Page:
Figure 2. Model for Tobamovirus movement. Viral ribonucleoprotein complexes containing the viral RNA (black), movement protein, and likely the replicase (not shown) enter the newly infected cell and slide along the ER endomembrane, until reaching and attaching to SYTA/1 ER-PM anchors, some of them located adjacent to PD. Utilizing MCS components, the virus will modify the ER membranes to form a replication complex (shown in boxed area on the bottom right). From PD-anchored replication complexes, new virus nucleoprotein complexes can exit directly into PD and quickly move on the plasmodesmal ER membrane to the next cell. MCS may also play an additional role in regulating PD aperture. Additional replication of viral RNA (purple) (as well as replication at complexes not localized at PD) will lead to accumulation of viral progeny in the cell in the form of virions. vRNA: viral RNA. Elements in this figure are not to scale.
AL and JT wrote and edited the manuscript. Both authors contributed to the article and approved the submitted version.
Parts of this work were funded by the University of Florida, Institute of Food and Agricultural Sciences, Early Career Seed Grant No. 00127818 to AL and by the UK Biotechnology and Biomedical Sciences Research Council (BBSRC) grant BB/M007200/1 to JT.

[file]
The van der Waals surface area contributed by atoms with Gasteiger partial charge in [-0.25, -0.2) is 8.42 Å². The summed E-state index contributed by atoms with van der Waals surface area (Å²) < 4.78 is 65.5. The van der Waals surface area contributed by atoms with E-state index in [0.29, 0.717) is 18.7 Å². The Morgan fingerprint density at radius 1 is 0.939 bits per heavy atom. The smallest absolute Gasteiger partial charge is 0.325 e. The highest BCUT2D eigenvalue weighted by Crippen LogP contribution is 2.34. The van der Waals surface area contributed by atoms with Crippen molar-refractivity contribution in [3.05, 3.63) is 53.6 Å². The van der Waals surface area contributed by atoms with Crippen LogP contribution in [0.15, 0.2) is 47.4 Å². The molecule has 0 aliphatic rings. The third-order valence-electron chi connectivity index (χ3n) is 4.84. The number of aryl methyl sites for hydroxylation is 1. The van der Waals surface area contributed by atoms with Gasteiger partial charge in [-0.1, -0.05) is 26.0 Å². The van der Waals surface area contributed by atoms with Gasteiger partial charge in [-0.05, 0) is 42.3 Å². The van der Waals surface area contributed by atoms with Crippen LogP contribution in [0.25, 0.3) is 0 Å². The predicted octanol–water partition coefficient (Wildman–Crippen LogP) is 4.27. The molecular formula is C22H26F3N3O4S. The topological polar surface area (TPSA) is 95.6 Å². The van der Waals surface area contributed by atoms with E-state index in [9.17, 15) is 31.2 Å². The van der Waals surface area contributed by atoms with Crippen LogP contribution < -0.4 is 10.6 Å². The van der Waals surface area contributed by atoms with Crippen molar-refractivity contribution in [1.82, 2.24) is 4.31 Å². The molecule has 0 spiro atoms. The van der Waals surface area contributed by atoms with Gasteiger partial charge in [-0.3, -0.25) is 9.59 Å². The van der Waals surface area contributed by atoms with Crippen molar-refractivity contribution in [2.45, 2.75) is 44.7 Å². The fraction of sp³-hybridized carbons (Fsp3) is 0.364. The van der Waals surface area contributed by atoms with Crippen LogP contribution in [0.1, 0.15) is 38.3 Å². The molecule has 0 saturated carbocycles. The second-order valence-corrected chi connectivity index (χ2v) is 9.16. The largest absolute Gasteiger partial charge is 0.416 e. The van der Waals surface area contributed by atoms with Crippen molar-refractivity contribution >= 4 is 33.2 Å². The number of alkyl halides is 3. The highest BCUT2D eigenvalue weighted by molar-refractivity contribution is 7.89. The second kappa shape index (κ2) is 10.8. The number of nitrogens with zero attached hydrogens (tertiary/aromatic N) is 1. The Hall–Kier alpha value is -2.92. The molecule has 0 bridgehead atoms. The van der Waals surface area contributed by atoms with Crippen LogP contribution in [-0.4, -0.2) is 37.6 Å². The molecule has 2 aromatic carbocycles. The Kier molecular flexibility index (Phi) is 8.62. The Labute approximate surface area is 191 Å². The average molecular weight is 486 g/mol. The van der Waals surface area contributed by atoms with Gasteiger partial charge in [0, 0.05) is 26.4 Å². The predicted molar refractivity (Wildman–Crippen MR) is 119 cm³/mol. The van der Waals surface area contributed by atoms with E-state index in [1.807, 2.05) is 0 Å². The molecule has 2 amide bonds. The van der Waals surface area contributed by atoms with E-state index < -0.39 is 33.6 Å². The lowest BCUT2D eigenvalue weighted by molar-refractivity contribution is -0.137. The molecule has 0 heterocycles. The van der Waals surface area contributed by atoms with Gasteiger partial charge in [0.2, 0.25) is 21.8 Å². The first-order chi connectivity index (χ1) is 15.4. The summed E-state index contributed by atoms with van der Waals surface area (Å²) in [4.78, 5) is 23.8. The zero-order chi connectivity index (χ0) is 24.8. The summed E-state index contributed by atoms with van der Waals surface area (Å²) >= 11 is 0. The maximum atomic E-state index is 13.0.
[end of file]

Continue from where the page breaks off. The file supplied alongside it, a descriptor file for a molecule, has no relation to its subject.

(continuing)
Conflict of Interest
The authors declare that the research was conducted in the absence of any commercial or financial relationships that could be construed as a potential conflict of interest.
We thank Gregory Ray for help with drawing Figure 2.
ER, endoplasmics reticulum; MCS, membrane contact site; MP, movement protein; PD, plasmodesmata; PM, plasma membrane; RNP, ribonucleoprotein; VRC, viral replication complex.
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Keywords: plant virus, membrane contact site, replication, cell-to-cell movement, synaptotagmin, plasmodesmata
Citation: Levy A and Tilsner J (2020) Creating Contacts Between Replication and Movement at Plasmodesmata – A Role for Membrane Contact Sites in Plant Virus Infections? Front. Plant Sci. 11:862. doi: 10.3389/fpls.2020.00862
Received: 27 March 2020; Accepted: 27 May 2020;
Published: 03 July 2020.
Edited by:Patrick J. Hussey, Durham University, United Kingdom
Reviewed by:Huanquan Zheng, McGill University, Canada
Rosemary White, Commonwealth Scientific and Industrial Research Organisation (CSIRO), Australia
Copyright © 2020 Levy and Tilsner. This is an open-access article distributed under the terms of the Creative Commons Attribution License (CC BY). The use, distribution or reproduction in other forums is permitted, provided the original author(s) and the copyright owner(s) are credited and that the original publication in this journal is cited, in accordance with accepted academic practice. No use, distribution or reproduction is permitted which does not comply with these terms.
†ORCID: Jens Tilsner, orcid.org/0000-0003-3873-0650